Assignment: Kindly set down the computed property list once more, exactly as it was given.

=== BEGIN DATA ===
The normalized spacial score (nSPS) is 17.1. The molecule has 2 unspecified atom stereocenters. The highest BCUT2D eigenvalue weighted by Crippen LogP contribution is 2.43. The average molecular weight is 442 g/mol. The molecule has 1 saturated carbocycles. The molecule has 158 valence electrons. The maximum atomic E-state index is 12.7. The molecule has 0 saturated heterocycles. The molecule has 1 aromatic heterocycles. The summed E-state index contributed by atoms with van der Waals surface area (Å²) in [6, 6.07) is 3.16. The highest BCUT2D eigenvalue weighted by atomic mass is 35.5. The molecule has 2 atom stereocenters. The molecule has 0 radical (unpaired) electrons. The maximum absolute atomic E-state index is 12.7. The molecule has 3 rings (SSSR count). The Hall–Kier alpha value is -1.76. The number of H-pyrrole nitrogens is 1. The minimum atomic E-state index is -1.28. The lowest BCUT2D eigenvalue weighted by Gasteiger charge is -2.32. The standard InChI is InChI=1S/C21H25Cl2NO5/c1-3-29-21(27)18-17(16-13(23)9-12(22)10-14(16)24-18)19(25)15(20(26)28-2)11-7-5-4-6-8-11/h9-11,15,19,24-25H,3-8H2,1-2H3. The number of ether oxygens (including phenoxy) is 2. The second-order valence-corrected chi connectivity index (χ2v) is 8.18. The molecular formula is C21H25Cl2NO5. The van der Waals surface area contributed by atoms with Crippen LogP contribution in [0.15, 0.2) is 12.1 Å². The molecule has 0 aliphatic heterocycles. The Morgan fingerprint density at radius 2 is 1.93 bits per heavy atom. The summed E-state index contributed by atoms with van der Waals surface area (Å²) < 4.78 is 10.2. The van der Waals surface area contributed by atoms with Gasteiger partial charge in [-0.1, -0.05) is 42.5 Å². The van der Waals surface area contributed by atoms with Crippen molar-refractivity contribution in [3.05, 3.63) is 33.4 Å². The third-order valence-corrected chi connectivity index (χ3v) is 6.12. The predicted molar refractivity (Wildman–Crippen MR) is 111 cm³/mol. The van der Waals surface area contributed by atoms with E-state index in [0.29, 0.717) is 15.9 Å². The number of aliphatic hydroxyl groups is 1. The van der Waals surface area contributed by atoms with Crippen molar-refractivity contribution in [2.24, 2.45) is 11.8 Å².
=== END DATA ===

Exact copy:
The normalized spacial score (nSPS) is 17.1. The molecule has 2 unspecified atom stereocenters. The highest BCUT2D eigenvalue weighted by Crippen LogP contribution is 2.43. The average molecular weight is 442 g/mol. The molecule has 1 saturated carbocycles. The molecule has 158 valence electrons. The maximum atomic E-state index is 12.7. The molecule has 0 saturated heterocycles. The molecule has 1 aromatic heterocycles. The summed E-state index contributed by atoms with van der Waals surface area (Å²) in [6, 6.07) is 3.16. The highest BCUT2D eigenvalue weighted by atomic mass is 35.5. The molecule has 2 atom stereocenters. The molecule has 0 radical (unpaired) electrons. The maximum absolute atomic E-state index is 12.7. The molecule has 3 rings (SSSR count). The Hall–Kier alpha value is -1.76. The number of H-pyrrole nitrogens is 1. The minimum atomic E-state index is -1.28. The lowest BCUT2D eigenvalue weighted by Gasteiger charge is -2.32. The standard InChI is InChI=1S/C21H25Cl2NO5/c1-3-29-21(27)18-17(16-13(23)9-12(22)10-14(16)24-18)19(25)15(20(26)28-2)11-7-5-4-6-8-11/h9-11,15,19,24-25H,3-8H2,1-2H3. The number of ether oxygens (including phenoxy) is 2. The second-order valence-corrected chi connectivity index (χ2v) is 8.18. The molecular formula is C21H25Cl2NO5. The van der Waals surface area contributed by atoms with Crippen LogP contribution in [0.15, 0.2) is 12.1 Å². The molecule has 0 aliphatic heterocycles. The Morgan fingerprint density at radius 2 is 1.93 bits per heavy atom. The summed E-state index contributed by atoms with van der Waals surface area (Å²) < 4.78 is 10.2. The van der Waals surface area contributed by atoms with Gasteiger partial charge in [-0.1, -0.05) is 42.5 Å². The van der Waals surface area contributed by atoms with Crippen molar-refractivity contribution in [3.05, 3.63) is 33.4 Å². The third-order valence-corrected chi connectivity index (χ3v) is 6.12. The predicted molar refractivity (Wildman–Crippen MR) is 111 cm³/mol. The van der Waals surface area contributed by atoms with E-state index in [0.29, 0.717) is 15.9 Å². The number of aliphatic hydroxyl groups is 1. The van der Waals surface area contributed by atoms with Crippen molar-refractivity contribution in [2.24, 2.45) is 11.8 Å².